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Zoom settles FTC case accusing it of privacy missteps with no fine

November 9, 2020, 9:19 PM UTC

Videoconferencing service Zoom has settled accusations by the Federal Trade Commission that it failed to protect users’ information.

The settlement requires Zoom to implement a comprehensive security plan and cease any misrepresentation of its security or data-handling practices. Zoom must also undergo a security assessment by an independent third party every two years, and notify the FTC in the event of any data breach.

The settlement didn’t include a fine.

Zoom has been one of the most prominent of the “stay at home” tech companies benefiting from the disruptions of coronavirus, with the number of meeting participants exploding from 10 million in December 2019 to 300 million by April 2020, as everything from history classes to government committees went online. That led to heightened scrutiny of the platform and its security practices.

The missteps highlighted by the settlement are potentially serious, but the FTC didn’t say that hackers had exploited them in the real world. Nor did the agency say that user account information such as emails or credit card details had been stolen.

“We are proud of the advancements we have made to our platform, and we have already addressed the issues identified by the FTC,” Zoom said in a statement. “Today’s resolution with the FTC is in keeping with our commitment to innovating and enhancing our product as we deliver a secure video communications experience.”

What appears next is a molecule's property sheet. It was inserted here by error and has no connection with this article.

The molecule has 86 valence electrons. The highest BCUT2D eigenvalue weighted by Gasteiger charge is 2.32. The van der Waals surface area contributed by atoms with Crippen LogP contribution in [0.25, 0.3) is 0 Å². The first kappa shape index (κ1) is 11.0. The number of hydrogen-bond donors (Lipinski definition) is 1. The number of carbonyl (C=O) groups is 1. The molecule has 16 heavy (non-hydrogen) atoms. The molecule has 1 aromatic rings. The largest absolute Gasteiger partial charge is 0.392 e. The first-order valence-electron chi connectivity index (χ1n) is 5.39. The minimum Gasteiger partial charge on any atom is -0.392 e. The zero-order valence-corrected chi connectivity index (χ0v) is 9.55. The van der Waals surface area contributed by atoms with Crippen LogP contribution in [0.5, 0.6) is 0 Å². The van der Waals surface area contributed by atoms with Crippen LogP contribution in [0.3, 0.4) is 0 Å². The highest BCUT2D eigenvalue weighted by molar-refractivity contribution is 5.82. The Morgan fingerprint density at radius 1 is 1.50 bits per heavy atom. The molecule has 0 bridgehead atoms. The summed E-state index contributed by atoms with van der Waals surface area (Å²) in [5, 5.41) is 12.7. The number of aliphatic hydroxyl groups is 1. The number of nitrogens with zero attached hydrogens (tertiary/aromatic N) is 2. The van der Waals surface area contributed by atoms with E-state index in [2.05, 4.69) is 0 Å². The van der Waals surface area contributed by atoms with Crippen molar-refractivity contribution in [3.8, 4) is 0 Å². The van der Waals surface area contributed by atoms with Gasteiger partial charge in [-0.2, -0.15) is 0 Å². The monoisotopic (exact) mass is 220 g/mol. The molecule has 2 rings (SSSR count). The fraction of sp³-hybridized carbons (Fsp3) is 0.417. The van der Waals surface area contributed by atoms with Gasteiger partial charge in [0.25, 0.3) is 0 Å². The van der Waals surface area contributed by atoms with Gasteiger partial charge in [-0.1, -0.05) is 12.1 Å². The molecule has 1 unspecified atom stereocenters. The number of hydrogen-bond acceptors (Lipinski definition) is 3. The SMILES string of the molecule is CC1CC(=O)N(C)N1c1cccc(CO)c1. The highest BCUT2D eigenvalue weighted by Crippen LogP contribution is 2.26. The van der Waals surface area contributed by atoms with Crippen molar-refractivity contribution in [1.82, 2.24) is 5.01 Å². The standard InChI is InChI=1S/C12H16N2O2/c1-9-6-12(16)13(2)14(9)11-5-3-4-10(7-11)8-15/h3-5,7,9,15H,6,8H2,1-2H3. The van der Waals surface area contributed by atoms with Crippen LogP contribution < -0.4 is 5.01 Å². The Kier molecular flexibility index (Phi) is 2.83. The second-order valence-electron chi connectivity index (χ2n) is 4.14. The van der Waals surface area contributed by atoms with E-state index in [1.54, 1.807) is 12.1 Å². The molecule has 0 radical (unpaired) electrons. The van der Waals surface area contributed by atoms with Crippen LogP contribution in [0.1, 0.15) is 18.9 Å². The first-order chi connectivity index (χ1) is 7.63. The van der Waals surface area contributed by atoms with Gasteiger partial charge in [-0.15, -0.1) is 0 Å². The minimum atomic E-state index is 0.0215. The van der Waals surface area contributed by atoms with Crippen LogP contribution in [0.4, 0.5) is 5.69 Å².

Since at least 2016, according to the FTC, Zoom has claimed it offered “end-to-end encryption” to users. But in March, tech news site The Intercept reported that while Zoom calls were encrypted, Zoom itself theoretically had access to encrypted meetings—an impossibility if it was offering true end-to-end encryption.

After this discrepancy was made public, Zoom acquired the encryption startup Keybase and began building true end-to-end encryption. The first iteration of that technology was introduced to users in late October.

The FTC also said Zoom misrepresented its handling of recorded calls saved to its cloud service. Zoom claimed these recordings were encrypted immediately after a call was completed, but in fact some calls were on Zoom’s servers in unencrypted form for as long as 60 days before being transferred to secure storage.

In its announcement, the FTC argued that Zoom’s misleading encryption claims gave users “a false sense of security…especially for those who used the company’s platform to discuss sensitive topics such as health and financial information.”

The FTC also focused on a flaw in how Zoom worked on Apple’s Mac computers. To allow users to join calls faster, Zoom installed background software called ZoomOpener starting in June 2018. ZoomOpener bypassed a protocol designed to protect Mac users who click on malicious links. In July 2019, it was discovered that this work-around could give hackers access to users’ webcams. Zoom fixed the flaw almost immediately after it was publicized.

Ultimately, the settlement amounts to a public declaration that the FTC is keeping a close eye on Zoom. The FTC says it “requires Zoom to live up to its privacy and security promises and to put in place a comprehensive security program designed to protect your information for many years to come—or pay big fines.”